Top Right: The Bank of Japan Otaru Museum
|Prefecture||Hokkaido (Shiribeshi Subprefecture)|
|• Mayor||Yoshiharu Nakamatsu (since May 2011)|
|• Total||243.13 km2 (93.87 sq mi)|
|Population (July 31, 2011)|
|• Density||541.71/km2 (1,403.0/sq mi)|
|Time zone||Japan Standard Time (UTC+9)|
|- Tree||Shirakaba (Siberian Silver Birch)|
|- Bird||Aobato (Japanese Green Pigeon)|
|Address||2-12-1 Hanazono, Otaru-shi, Hokkaido
|Website||City of Otaru|
Otaru (小樽市 Otaru-shi ) is a city and port in Shiribeshi, Hokkaido, Japan, northwest of Sapporo. The city faces the Ishikari Bay, and has long served as the main port of the bay. With its many historical buildings, Otaru is a popular tourist destination. Because it is a 25-minute drive from Sapporo, it has recently grown as a bedroom community.
As of July 31, 2011, the city has an estimated population of 131,706 with 67,308 households and a population density of 541.71 persons per km² (1,403.0 persons per sq. mi.). The total area is 243.13 km2 (93.87 sq mi). Although it is the largest city in Shiribeshi Subprefecture, the subprefecture's capital is the more centrally-located Kutchan).
Otaru is a port town on the coast of the Sea of Japan in northern Shiribeshi Subprefecture. The southern portion of the city is characterized by the steep slopes of various mountains, notably Tenguyama; and the altitude of the land sharply drops from the mountains to the sea. The land available between the coast and mountains has been almost completely developed, and the developed part of the city on the mountain slopes is called Saka-no-machi, or "Hill town", including hills named Funamizaka (Boat-view Hill) and Jigokuzaka (Hell Hill).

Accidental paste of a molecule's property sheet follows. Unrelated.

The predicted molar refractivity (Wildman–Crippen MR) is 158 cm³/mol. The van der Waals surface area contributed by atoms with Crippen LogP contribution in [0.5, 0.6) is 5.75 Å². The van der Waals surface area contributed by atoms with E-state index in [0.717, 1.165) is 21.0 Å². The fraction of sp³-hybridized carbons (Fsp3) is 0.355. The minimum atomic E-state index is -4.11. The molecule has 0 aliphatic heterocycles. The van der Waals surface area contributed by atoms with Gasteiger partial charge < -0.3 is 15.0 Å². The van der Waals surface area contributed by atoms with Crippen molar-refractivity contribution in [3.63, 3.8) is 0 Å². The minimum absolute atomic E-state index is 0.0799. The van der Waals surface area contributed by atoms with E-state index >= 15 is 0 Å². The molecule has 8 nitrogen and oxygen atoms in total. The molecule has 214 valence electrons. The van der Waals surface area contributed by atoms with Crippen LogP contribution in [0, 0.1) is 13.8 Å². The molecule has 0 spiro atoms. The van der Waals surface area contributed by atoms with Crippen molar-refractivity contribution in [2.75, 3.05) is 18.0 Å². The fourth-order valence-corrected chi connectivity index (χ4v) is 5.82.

Neighboring cities and towns
In the summer the weather, like all of western Hokkaido, is very warm and balmy, with maxima of around 25 °C (77 °F) and high humidity - though nothing like so unpleasant as in southern Japan. In the winter, however, Otaru is exceptionally snowy, receiving as much as 6.6 metres (260 in) of snow from November to March, when it snows almost constantly and sunshine is extremely low. The average maximum snow cover is 1.22 metres (48 in).
Extreme temperatures have ranged from 34.9 °C (94.8 °F) on August 1, 2000 to −18 °C (−0.4 °F) on January 24, 1954, in which month the highest snowfall of 3.1 metres (122 in) occurred. Monthly precipitation totals in a record dating back to 1943 have ranged from 379.8 millimetres (15.0 in) in August 1962 to 12.0 millimetres (0.5 in) in June 2007.
|Climate data for Otaru (1981–2010)|
|Average high °C (°F)||−0.7
|Daily mean °C (°F)||−3.3
|Average low °C (°F)||−6.1
|Precipitation mm (inches)||142.3
|Snowfall cm (inches)||194
|Avg. precipitation days (≥ 0.5 mm)||25.5||22.0||19.7||12.7||10.7||8.6||10.3||10.2||12.5||16.4||20.9||23.5||193|
|Avg. snowy days||29.4||25.5||22.3||6.0||0.1||0||0||0||0||0.8||13.6||28.0||125.7|
|Mean monthly sunshine hours||66.2||78.1||129.8||176.4||200.6||184.0||164.2||171.6||164.5||145.9||82.4||63.4||1,627.1|
|Source: Japan Meteorological Agency|